By adhering to the TRIPs Agreement, developing countries have already committed themselves to provide IPRs for plant varieties to provide better returns for breeders. Terminator technology is only a better technique of enforcing IPRs; it does not involve a change in the principle of what is legitimately appropriable. But, developing countries face many difficult choices in responding to this technology. If a large part of varietal improvement in the future is going to be bundled together with terminator technology, then it may not be possible for them to ignore the technology altogether. Productivity is of even greater concern to them than it is to developed countries. Potential productivity gains will have to be weighed against the social costs arising from the coercive element of the technology. What they need at this stage is the capacity to evaluate its ecological, economic and social impacts, selectively apply it where appropriate and upgrade their regulatory system to deal with the technology. They will need to seriously think about appropriability and intellectual property rights.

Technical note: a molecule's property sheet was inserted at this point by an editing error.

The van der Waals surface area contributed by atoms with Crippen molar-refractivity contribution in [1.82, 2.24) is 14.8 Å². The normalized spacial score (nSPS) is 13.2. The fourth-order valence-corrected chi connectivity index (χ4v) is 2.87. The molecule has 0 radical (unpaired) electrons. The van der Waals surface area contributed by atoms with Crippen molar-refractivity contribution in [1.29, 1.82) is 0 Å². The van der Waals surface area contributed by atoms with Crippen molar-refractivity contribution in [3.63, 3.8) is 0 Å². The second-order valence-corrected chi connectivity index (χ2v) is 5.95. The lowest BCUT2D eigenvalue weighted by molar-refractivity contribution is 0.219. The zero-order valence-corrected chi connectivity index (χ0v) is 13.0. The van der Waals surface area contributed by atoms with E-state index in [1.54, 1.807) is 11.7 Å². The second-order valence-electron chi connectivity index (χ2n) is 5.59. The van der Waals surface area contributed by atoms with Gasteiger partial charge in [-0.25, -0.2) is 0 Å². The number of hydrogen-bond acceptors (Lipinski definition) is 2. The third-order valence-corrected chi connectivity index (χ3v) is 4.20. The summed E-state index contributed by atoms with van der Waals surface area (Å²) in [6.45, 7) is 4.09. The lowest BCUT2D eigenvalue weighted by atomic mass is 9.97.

Determinants of GMO use: a survey of Iowa corn-soybean farmers’ acreage allocation


Corinne Alexander, UC Davis
Jorge Fernandez-Cornejo, ERS-USDA, Washington DC
Rachael E. Goodhue, UC Davis





Agricultural biotechnology allows the radical alteration of crop characteristics and has expanded the farmer’s set of seed choices. Corn and soybean farmers have perceived benefits to traits such as herbicide and insect resistance and have rapidly increased their use of genetically altered seeds. In 1998, genetically modified seeds accounted for at least 20% of U.S. commercial corn acreage and 40% of U.S. soybean acreage (Fernandez-Cornejo et al., 1999). Producer adoption was not matched by public acceptance. In spring, 1999, European consumers and governments expressed serious concerns about the use of genetically modified organisms (GMOs). American agriculture’s reaction was limited; some farmers decreased their use of GM seed and some seed companies exchanged explicitly forbidden stacked traits for approved varieties. Overall, GM seeds still accounted for 37% of commercial corn acreage and 47% of commercial soybean acreage in 1999 (Carey et al., Business Week, December 20, 1999).